Autologous cranioplasty following decompressive craniectomy in the trauma setting

Wessam El Ghoul, Stuart Harrisson, Antonio Belli

Research output: Contribution to journalArticlepeer-review

10 Citations (Scopus)


Background. Decompressive craniectomy (DC) is an option for the treatment of increased intracranial pressure resulting from an acute neurological insult, including insults caused by trauma. When the brain swelling has receded, the skull is reconstructed with a wide choice of materials, each with its own advantages and disadvantages in terms of cost, cosmetic appearance, biocompatibility, implant strength and complication rate. Autologous cranioplasty (AC), where the patient's own bone flap is stored and reutilised, is common in many countries. No outcome studies have, however, been published on this technique for traumatic injuries. Methods. A retrospective study was conducted including all AC operations performed following DC due to traumatic brain injury. All operations were performed in one institution during a 4-year time period. Results were analysed for complication rates. Results. 44 cases were included. The mean time from craniotomy to cranioplasty was 86 (95% CI: 63-109) days. Complications severe enough to warrant readmission or further surgery were found in 13 cases (30%). No statistically significant predictor of complication from cranioplasty was detected. The complication rate was similar to published data on cranioplasty using artificial prosthetic materials. Conclusions. AC in the trauma setting is a valid treatment option with a complication rate that seems no worse than other alternatives.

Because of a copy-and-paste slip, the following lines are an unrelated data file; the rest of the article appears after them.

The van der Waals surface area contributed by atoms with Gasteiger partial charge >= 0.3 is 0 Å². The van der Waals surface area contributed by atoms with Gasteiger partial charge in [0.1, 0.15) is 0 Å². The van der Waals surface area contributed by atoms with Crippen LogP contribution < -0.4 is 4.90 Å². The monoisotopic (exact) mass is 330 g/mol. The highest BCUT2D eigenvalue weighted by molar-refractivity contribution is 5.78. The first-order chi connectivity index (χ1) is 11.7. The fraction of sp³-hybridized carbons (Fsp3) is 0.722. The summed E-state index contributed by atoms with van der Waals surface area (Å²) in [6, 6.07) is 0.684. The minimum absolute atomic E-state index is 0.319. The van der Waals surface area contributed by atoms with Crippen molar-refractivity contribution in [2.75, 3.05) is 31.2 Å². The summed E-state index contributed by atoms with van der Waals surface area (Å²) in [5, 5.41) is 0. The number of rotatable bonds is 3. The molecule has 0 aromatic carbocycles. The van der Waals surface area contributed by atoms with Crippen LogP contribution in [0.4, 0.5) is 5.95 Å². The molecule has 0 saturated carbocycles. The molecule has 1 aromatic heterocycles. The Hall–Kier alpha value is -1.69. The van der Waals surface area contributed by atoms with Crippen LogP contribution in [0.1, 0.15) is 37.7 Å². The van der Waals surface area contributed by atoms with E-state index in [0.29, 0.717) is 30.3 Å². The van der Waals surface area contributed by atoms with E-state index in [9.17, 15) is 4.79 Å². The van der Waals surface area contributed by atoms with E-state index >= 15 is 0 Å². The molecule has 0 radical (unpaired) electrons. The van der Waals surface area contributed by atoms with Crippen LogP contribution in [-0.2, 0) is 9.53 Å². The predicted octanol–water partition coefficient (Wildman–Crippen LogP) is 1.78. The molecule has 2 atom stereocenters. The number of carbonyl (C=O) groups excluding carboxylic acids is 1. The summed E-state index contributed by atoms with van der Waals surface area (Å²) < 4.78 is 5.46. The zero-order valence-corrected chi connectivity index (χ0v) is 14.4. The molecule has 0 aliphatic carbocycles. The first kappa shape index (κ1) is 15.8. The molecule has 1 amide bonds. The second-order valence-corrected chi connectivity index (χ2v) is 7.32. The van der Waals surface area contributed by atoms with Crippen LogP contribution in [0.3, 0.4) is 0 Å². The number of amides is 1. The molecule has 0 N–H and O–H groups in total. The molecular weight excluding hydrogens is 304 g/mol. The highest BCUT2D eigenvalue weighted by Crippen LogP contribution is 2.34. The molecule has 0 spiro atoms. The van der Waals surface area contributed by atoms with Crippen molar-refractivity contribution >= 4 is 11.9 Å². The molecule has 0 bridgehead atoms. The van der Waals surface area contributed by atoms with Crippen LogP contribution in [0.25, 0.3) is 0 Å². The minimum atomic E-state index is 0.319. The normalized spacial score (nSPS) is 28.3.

Original languageEnglish
Pages (from-to)64-69
Number of pages6
JournalBritish Journal of Neurosurgery
Issue number1
Publication statusPublished - 6 Oct 2014


  • complications
  • cranioplasty
  • decompressive craniectomy
  • traumatic brain injury
  • treatment


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